Blunders That Can Ding Your Credit Scores

A pile of credit cards

Your credit score is that all-important three-digit number used by lenders to help them decide whether or not to lend you money and what your interest rate will be. That's why your day-to-day money moves can help or hurt your credit scores.

Learning what lenders see as risky can help you make smarter decisions now and avoid the big mistakes that can damage your scores for years.

Monitor Your Credit Report and Score

Check your information regularly by going to request a free credit report once every 12 months from each of the major three reporting agencies, Experian®,Equifax® and TransUnion®. Gail Cunningham with the National Foundation for Credit Counseling recommends making one request every four months from a different bureau to help keep an eye open for identity theft.

You'll have to pay to view your credit scores because they aren't included in the reports. You can get your scores from for about $20. You also can purchase the VantageScore with a free report at By law, lenders must provide you a credit score for free whenever you apply for credit and are turned down or not approved at the best rate.

Credit-related actions show up on your credit reports, which include records of how you've managed borrowed money and loan repayment in the past. And what's in your report matters to the various scoring models that assess your potential for risk. They look at:

  • Your track record of payments.
  • How much you owe.
  • How long you've had established credit.
  • Whether you're taking on new credit.
  • The types of credit accounts you have open.

Because payment histories and financial pictures can differ among consumers, it's impossible to predict exactly how much a financial misstep will hurt your score. But, it is possible to categorize bad financial behaviors. And, consumers can catch a break on lesser credit mistakes. From a lender's perspective, there's a big difference between maxing out a credit card (and paying it off on time) and bankruptcy.

Actions and Consequences

Compiled from information provided by Experian, and John Ulzheimer from, this chart shows the possible consequences of credit-related actions when you're trying to borrow money.

Action Consequence
Applying for a new line of credit, auto loan or student loan None to mild
Single 30-day late bill payment Mild
Multiple credit card issuers requesting your credit report in a 12-month period Mild to moderate
Multiple historical 30-day late payments Moderate
Account sent to collections Severe
High credit-card utilization rate (your balance compared to your credit limits) Severe
Foreclosure Severe
Bankruptcy Severe
Short sale Severe
Charge-offs, settlements, collections, loan defaults, accounts going 90 days delinquent or worse, a large number of low-level current delinquencies (30 days, 60 days past due) Severe

Consequences:  Mild = 10- to 60-point reduction; recovery within a year.  Moderate = 60- to 100-point reduction; recovery takes more than one year.  Severe = 100-point reduction or more; recovery takes two to 10 years, depending on the infraction.

Typically, the higher your score, the bigger hit you'll take with each payment problem, says Anthony Sprauve, spokesman for, the consumer division of FICO, which created the FICO® Score. That's because if your score is low, your past risky credit behavior has already been factored into it.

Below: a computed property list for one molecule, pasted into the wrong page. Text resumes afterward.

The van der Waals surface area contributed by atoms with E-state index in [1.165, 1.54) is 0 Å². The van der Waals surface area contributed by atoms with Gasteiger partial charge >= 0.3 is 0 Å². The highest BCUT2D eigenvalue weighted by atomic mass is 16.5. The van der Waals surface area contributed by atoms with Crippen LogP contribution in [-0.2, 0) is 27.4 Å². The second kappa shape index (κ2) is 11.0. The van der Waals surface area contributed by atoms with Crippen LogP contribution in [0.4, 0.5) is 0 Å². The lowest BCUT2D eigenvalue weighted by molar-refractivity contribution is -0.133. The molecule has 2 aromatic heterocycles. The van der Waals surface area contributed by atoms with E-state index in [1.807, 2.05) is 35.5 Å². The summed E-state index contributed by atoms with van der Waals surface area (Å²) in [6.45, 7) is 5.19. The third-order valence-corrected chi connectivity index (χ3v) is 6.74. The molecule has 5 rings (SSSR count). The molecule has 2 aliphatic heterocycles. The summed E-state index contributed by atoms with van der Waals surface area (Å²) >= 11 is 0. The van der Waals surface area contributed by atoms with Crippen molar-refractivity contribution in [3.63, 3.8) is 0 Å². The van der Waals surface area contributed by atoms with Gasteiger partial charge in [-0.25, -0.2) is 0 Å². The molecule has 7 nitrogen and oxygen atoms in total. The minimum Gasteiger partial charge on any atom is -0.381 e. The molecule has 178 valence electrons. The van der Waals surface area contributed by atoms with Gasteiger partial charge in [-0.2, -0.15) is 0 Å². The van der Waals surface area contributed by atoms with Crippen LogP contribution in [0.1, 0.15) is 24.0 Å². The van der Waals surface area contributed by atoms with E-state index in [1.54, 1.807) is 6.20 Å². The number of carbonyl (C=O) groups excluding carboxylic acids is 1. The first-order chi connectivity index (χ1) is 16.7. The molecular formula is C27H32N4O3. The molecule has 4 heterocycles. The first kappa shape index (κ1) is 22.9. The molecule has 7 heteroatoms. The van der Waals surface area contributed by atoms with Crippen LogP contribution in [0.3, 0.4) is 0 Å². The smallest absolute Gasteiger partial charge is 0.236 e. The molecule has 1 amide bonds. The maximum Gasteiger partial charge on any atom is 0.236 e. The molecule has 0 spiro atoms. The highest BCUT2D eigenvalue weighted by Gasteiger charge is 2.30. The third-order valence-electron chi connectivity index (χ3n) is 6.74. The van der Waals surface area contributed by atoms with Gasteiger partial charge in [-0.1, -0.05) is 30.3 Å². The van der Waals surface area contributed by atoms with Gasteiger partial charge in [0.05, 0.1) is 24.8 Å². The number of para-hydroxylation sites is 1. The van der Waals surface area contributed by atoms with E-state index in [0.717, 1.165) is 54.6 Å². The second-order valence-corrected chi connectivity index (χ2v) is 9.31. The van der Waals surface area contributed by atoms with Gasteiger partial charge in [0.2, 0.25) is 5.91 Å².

"So if you've got a modest score and you stumble, your score is not going to drop as much as someone who had a stellar score," explains Sprauve. Despite this difference, he says, there are a few basic things that, if done on a regular basis, should improve a credit score:

  • Pay all of your bills on time, every time.
  • Keep your credit card balances low.
  • Only open new credit when necessary.

How to Raise Your Scores

Changing bad financial behaviors doesn't actually rebuild your credit scores. "You rebuild your credit history, which then is reflected by your credit scores," explains Maxine Sweet, Experian's vice president of public education.

The time it takes to improve your credit history varies. Although late payments remain on your credit report for seven years, generally if you clear all past-due debts and pay on time from then on, your score can begin to recover quickly.

"The further in the rearview mirror bad things are, the less they impact the score," says Sprauve. A single payment that's late by 30 days should stop affecting your score in six to 12 months, if your credit report is otherwise pristine.

"Credit scoring systems reflect patterns of behavior," Sweet says. "It's the habit of not paying on time that will really hurt you, not a rare stumble along the way. If you continue to use credit and demonstrate that you are managing it well, your scores will begin to climb back up."

According to, the effects of bankruptcy can be long-lasting. In a Chapter 13 bankruptcy, in which you make partial repayments over a number of years, the black mark can linger for seven to more than 10 years. A Chapter 7 bankruptcy, or total liquidation, can affect your record for 10 years.

Keep That Number High

Once your finances are in order, keep a sharp eye on your credit record.

"Your credit score is based on the contents of your credit report, so start by obtaining your report for free from and reviewing it for accuracy," says Gail Cunningham, spokeswoman for the National Foundation for Credit Counseling. A NFCC Financial Literacy survey showed that despite it being free, 65% of respondents had not ordered their credit report in the past 12 months.

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